Source of Cash vs. Use of Cash

how do we understand what's a source and what's a use? I understand AR/AP, but are there other instances?

Sources vs. Uses of Cash on the Balance Sheet

Broadly speaking - sources of cash are things that yield cash and uses of cash drain the cash balance. Assets are typically a source of cash as they can be sold to gain cash and liabilities are uses of cash as they turn into an expense down the line either paying accrued expenses or long-term liabilities.

What Increases Cash?

On the balance sheet - you increase cash when you sell assets, issue equity, issue new debt, or take on other liabilities.

Assets - if you sell property, plant, and equipment or when you sell inventory (not on credit) you will gain cash. If your current assets decrease (such as accounts receivable) that means you have collected payment and your cash increases.

Liabilities - if current liabilities such as accounts payable or accrued expenses increase - that means that you have waited to pay a vendor or another party and therefore have "gained cash" in the moment by not paying an obligation.

Equity - if you issue equity - you gain cash or some other asset.

What Decreases Cash?

Cash decreases when assets other than cash increase, when a company repurchases equity, or when liabilities decline.

Assets - when you purchase an asset such as PP&E or inventory, you are decreasing your cash balance as you have purchased those items. The same can be said for current assets such as accounts receivable. Since A/R is money that you are owed by customers - you have not yet gained the cash that you have already earned and therefore that decreases what your cash balance should be.

Liabilities - if a company's liabilities are falling you are paying off deferred expenses such as accounts payable which will lower your cash balance. The same can be said with long term debt. If the company has paid back its long-term debt - that will have lowered the cash balance.

Equity - if a company repurchases its shares that will lower the cash balance. However, a fall in equity does not necessarily mean a fall in the cash balance since a negative net income flows into retained earnings. Dividends paid out can also result in a decline of cash.

Sources vs. Uses of Cash in M&A Analysis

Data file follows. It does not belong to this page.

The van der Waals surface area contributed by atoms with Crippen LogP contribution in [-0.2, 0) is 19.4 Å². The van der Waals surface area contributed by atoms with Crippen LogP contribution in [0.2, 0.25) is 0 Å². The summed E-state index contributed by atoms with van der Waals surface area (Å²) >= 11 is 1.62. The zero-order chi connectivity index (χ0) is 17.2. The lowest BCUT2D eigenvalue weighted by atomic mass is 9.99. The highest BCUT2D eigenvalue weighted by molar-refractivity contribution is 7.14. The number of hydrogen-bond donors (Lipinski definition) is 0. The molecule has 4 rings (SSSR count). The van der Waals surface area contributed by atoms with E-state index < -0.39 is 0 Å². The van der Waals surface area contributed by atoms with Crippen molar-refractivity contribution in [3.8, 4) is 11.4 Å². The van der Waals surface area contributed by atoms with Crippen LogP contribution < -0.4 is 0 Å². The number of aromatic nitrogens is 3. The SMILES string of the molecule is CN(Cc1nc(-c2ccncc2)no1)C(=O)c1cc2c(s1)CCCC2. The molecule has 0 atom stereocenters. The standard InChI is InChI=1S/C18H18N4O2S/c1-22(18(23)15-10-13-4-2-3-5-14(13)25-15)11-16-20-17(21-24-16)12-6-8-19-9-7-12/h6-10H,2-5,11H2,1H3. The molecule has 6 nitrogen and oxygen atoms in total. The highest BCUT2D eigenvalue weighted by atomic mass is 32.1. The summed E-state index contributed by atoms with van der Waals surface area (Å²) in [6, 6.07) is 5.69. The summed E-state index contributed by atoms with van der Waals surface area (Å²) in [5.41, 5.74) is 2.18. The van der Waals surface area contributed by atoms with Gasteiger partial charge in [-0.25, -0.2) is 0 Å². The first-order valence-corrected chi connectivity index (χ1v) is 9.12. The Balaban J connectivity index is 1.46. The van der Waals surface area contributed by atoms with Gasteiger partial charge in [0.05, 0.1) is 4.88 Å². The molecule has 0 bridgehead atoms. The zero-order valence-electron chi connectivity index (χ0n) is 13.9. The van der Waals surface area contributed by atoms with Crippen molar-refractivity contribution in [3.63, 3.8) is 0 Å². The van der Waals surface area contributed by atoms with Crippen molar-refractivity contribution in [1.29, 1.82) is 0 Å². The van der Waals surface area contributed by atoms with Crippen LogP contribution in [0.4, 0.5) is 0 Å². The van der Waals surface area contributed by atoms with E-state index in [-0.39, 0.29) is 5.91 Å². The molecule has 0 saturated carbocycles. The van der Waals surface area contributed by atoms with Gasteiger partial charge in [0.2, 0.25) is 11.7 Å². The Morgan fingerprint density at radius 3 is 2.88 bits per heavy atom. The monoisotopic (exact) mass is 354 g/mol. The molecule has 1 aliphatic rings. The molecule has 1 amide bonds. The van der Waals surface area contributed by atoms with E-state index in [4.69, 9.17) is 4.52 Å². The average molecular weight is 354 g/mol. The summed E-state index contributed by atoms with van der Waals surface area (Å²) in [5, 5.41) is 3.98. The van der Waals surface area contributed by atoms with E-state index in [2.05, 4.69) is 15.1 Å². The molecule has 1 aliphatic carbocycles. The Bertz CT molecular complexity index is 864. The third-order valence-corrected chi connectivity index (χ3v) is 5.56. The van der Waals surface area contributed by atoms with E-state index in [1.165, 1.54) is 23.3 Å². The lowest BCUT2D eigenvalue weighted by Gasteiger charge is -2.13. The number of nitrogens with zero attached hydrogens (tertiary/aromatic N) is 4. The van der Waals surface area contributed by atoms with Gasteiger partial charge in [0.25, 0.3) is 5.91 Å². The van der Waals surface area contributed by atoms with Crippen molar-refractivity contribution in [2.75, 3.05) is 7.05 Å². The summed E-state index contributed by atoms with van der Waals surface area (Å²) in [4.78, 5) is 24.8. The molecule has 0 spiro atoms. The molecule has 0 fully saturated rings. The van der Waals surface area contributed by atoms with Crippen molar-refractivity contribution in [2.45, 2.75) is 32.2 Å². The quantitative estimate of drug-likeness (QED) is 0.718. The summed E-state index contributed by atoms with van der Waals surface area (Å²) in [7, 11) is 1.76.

In M&A analysis, a source and uses table shows the bankers and the companies what different kinds of capital is being used to finance the transaction and the fees and where that capital is going. Sources must equal uses so all capital must be used.

Sources include: existing cash on the balance sheet, revolver, new debt issuances, new equity issuances.

Uses include: purchasing the target's equity, repaying the target's debt or refinancing the target's debt, as well as the financing and transaction expenses.

Please refer to a video about how to build a sources and uses table below.

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Comments (48)

Jan 14, 2010 - 11:26pm
Optimist, what's your opinion? Comment below:

source: revolver, some sort of debt, equity use: working capital, acquisition capital, repaying existing debt, amortization of fees etc.

Jan 14, 2010 - 11:37pm
gekko2, what's your opinion? Comment below:

would you mind elaborating a bit on the rationale behind why they're uses and sources?

AR -- because for dollars coming in, they're delayed -- hence useAP -- because for dollars going out, you're delaying the payment -- hence source

what about the above?

Best Response
Jan 14, 2010 - 11:48pm
San Ford, what's your opinion? Comment below:

Think of it in simplistic terms from an asset vs. liability/equity standpoint.

Increase in asset = use of funds (purchasing inventory; capex; prepaying expenses) Decrease in asset = source of funds (disposition of fixed assets; A/R decrease goes to cash)

The inverse is true for liabilities/equity:

Increase in liabilities = source of funds (loan proceeds; drawing availability on revolver) Decrease in liabilities = use of funds (paying off loan/revolver) Increase in equity = source of funds (capital raise) Decrease in equity = use of funds (stock repurchases)

Jan 15, 2010 - 12:42am
jhoratio, what's your opinion? Comment below:

Use of cash is pretty easy. You used some cash.